When most people think of trafficking, they automatically think of human trafficking where people are forced into the sex trade. While it’s true that this is a huge problem around the world, the fact is that human trafficking can apply to anyone who has been forced or coerced into work that is often paid below minimum wage and involves long and demanding hours.
In these cases, third parties, such as shadowy job agencies are usually paid kickbacks to recruit these people. It’s a horrifying example of exploitation, but it is unfortunately all too common. In fact, it could be happening right under your nose at local restaurants.
Vulnerabilities in the hospitality industry
Restaurants and other businesses in the hospitality sector are especially vulnerable to instances of human trafficking. It’s an area where many migrants often seek work, either legally or illegally, and where long hours at low pay are the norm rather than the exception. How many people will go to a local restaurant, for example, and wonder at the legal status of the workers there? Most of us simply eat and leave.
Immigrants are particularly at risk of being exploited in this way for the following reasons:
- They lack a good understanding of the local language,
- They become reliant on recruitment agencies to find them work because they are economically disadvantaged in their new country,
- They are worried about being deported and would prefer to work in poor conditions for low pay rather than go back to their own country or get into trouble with the authorities.
When is it human trafficking?
Long hours and low pay sound pretty normal in the hospitality industry and in restaurants in particular, but genuine cases of human trafficking can be distinguished in the following ways:
- A worker is being coerced under threat of being deported, getting into trouble with the law, losing their passport or visa, or having their family members harmed,
- A worker is forced into work because they are being physically, sexually, or emotionally abused,
- They are forced to remain in their workplace because they are being monitored by others are observed by security cameras,
- They do not have access to medical treatment,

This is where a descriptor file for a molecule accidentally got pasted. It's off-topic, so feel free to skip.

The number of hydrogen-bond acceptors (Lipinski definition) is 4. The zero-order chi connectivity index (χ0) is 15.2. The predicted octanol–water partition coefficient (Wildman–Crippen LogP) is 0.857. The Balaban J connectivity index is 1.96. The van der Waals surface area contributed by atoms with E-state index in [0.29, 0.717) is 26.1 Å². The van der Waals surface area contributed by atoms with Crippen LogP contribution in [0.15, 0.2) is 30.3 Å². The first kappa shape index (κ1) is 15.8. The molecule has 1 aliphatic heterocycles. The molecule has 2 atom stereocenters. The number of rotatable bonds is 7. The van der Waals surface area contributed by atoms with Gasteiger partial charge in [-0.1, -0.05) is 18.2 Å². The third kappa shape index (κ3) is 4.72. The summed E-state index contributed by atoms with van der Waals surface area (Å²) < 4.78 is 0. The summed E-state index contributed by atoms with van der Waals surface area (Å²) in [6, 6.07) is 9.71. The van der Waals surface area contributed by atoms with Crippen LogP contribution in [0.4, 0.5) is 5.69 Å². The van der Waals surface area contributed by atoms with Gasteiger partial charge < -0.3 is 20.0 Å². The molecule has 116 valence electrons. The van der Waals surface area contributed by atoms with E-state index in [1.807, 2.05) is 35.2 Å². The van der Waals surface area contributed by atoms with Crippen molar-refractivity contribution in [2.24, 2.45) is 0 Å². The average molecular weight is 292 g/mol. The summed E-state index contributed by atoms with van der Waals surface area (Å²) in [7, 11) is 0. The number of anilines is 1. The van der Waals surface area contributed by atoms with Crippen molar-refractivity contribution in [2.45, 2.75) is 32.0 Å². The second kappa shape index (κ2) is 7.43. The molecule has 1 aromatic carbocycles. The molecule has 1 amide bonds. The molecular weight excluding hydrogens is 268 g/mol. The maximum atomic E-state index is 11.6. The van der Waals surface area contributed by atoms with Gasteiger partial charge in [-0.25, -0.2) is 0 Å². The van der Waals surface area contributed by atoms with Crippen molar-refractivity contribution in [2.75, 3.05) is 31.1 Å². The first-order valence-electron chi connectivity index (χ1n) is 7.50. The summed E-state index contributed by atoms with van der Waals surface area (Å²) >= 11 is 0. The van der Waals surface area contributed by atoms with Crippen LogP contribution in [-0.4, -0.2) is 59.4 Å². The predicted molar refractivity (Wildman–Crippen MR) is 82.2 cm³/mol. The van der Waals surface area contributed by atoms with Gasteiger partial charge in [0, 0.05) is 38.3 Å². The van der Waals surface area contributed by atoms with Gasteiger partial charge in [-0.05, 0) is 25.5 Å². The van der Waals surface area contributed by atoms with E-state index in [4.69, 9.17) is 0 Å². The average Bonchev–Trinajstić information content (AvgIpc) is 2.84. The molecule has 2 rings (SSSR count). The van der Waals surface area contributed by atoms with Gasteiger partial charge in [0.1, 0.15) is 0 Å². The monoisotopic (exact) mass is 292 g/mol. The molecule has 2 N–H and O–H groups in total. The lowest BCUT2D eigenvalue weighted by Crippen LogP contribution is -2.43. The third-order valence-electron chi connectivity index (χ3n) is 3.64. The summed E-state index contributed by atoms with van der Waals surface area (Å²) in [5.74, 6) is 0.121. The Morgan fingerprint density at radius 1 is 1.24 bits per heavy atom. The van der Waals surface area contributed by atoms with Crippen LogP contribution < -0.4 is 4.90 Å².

- They are simply too exhausted to resist because of the brutally long hours worked,
- They have been told lies by an agency and the work has been misrepresented.
Vulnerable people in this position often feel that they have no other choice but to work and obey the rules. It’s a huge problem that requires a solution within the establishments themselves. In this context, an ethics hotline that addresses human trafficking can be invaluable.
How will a hotline help?
Implementing a hotline is integral in other industries and provides employees with a channel for reporting ethical breaches, misconduct, and criminal behaviors. So, is it useful for human trafficking in the restaurant sector?
Many small recruitment agencies with ties to human trafficking will place immigrants in restaurants and other eateries due to the high demand for workers in this area. In some cases, these vulnerable people are working right alongside staff members who aren’t being exploited in the same way.
The restaurant owner may be quite happy to take on migrant workers in order to save some money, but they are still enabling human trafficking whether they know it or not. In fact, in many cases the owners don’t even realize what they are doing and how they are supporting this shadowy industry.
Any ethics hotline that has been set-up can help to guard against these kinds of breaches. It will allow staff members to report any possible instances of human trafficking. For employers who want to ensure that they are not supporting these criminal recruitment agencies in their trafficking practices, training staff on what to look and listen for, and how to report is crucial.